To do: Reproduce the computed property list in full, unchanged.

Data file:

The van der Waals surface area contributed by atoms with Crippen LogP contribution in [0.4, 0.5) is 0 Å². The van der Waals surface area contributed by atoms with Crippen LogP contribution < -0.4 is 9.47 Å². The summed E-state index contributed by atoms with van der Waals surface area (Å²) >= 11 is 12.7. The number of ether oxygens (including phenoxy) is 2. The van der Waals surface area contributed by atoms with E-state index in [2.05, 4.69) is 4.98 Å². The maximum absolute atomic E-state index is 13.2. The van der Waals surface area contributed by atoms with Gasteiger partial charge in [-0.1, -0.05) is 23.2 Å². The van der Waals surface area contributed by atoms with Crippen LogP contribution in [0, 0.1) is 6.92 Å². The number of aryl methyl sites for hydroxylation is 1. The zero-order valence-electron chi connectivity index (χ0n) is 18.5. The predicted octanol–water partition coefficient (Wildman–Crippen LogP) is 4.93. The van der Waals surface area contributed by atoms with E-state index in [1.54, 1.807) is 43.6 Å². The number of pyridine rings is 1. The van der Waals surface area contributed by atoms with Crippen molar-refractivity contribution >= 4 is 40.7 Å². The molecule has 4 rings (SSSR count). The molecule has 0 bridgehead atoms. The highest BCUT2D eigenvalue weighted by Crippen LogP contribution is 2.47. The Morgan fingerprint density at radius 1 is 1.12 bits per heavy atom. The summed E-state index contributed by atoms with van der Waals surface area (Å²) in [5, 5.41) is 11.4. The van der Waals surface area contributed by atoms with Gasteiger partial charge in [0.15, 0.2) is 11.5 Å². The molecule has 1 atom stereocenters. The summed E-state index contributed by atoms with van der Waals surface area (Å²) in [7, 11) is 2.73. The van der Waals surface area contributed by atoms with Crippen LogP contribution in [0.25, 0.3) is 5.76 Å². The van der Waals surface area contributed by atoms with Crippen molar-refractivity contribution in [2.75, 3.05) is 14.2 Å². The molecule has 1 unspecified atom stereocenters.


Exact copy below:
The van der Waals surface area contributed by atoms with Crippen LogP contribution in [0.4, 0.5) is 0 Å². The van der Waals surface area contributed by atoms with Crippen LogP contribution < -0.4 is 9.47 Å². The summed E-state index contributed by atoms with van der Waals surface area (Å²) >= 11 is 12.7. The number of ether oxygens (including phenoxy) is 2. The van der Waals surface area contributed by atoms with E-state index in [2.05, 4.69) is 4.98 Å². The maximum absolute atomic E-state index is 13.2. The van der Waals surface area contributed by atoms with Gasteiger partial charge in [-0.1, -0.05) is 23.2 Å². The van der Waals surface area contributed by atoms with Crippen LogP contribution in [0, 0.1) is 6.92 Å². The number of aryl methyl sites for hydroxylation is 1. The zero-order valence-electron chi connectivity index (χ0n) is 18.5. The predicted octanol–water partition coefficient (Wildman–Crippen LogP) is 4.93. The van der Waals surface area contributed by atoms with E-state index in [1.54, 1.807) is 43.6 Å². The number of pyridine rings is 1. The van der Waals surface area contributed by atoms with Crippen molar-refractivity contribution >= 4 is 40.7 Å². The molecule has 4 rings (SSSR count). The molecule has 0 bridgehead atoms. The highest BCUT2D eigenvalue weighted by Crippen LogP contribution is 2.47. The Morgan fingerprint density at radius 1 is 1.12 bits per heavy atom. The summed E-state index contributed by atoms with van der Waals surface area (Å²) in [5, 5.41) is 11.4. The van der Waals surface area contributed by atoms with Gasteiger partial charge in [0.15, 0.2) is 11.5 Å². The molecule has 1 atom stereocenters. The summed E-state index contributed by atoms with van der Waals surface area (Å²) in [7, 11) is 2.73. The van der Waals surface area contributed by atoms with Crippen LogP contribution in [0.25, 0.3) is 5.76 Å². The van der Waals surface area contributed by atoms with Crippen molar-refractivity contribution in [2.75, 3.05) is 14.2 Å². The molecule has 1 unspecified atom stereocenters.